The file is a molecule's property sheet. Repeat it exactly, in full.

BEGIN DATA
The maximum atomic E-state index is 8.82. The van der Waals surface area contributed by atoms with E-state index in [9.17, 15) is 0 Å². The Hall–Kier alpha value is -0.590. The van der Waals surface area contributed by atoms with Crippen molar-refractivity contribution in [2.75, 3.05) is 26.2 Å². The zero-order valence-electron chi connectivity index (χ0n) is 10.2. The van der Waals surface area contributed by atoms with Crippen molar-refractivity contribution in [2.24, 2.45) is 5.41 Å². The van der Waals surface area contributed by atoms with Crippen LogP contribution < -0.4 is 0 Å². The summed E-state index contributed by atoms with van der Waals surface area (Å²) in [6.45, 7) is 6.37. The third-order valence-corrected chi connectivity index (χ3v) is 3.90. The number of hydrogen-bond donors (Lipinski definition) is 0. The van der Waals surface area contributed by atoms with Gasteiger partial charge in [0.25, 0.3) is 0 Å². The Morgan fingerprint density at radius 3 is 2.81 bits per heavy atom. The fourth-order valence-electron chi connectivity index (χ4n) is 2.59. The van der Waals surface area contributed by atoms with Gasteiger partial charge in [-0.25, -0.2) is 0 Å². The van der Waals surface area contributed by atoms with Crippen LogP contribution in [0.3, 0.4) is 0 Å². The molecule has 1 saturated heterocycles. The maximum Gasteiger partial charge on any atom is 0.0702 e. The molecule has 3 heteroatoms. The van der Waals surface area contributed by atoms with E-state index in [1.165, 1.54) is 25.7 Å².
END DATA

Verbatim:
The maximum atomic E-state index is 8.82. The van der Waals surface area contributed by atoms with E-state index in [9.17, 15) is 0 Å². The Hall–Kier alpha value is -0.590. The van der Waals surface area contributed by atoms with Crippen molar-refractivity contribution in [2.75, 3.05) is 26.2 Å². The zero-order valence-electron chi connectivity index (χ0n) is 10.2. The van der Waals surface area contributed by atoms with Crippen molar-refractivity contribution in [2.24, 2.45) is 5.41 Å². The van der Waals surface area contributed by atoms with Crippen LogP contribution < -0.4 is 0 Å². The summed E-state index contributed by atoms with van der Waals surface area (Å²) in [6.45, 7) is 6.37. The third-order valence-corrected chi connectivity index (χ3v) is 3.90. The number of hydrogen-bond donors (Lipinski definition) is 0. The van der Waals surface area contributed by atoms with Gasteiger partial charge in [0.25, 0.3) is 0 Å². The Morgan fingerprint density at radius 3 is 2.81 bits per heavy atom. The fourth-order valence-electron chi connectivity index (χ4n) is 2.59. The van der Waals surface area contributed by atoms with Gasteiger partial charge in [-0.25, -0.2) is 0 Å². The van der Waals surface area contributed by atoms with Crippen LogP contribution in [0.3, 0.4) is 0 Å². The molecule has 1 saturated heterocycles. The maximum Gasteiger partial charge on any atom is 0.0702 e. The molecule has 3 heteroatoms. The van der Waals surface area contributed by atoms with E-state index in [1.165, 1.54) is 25.7 Å².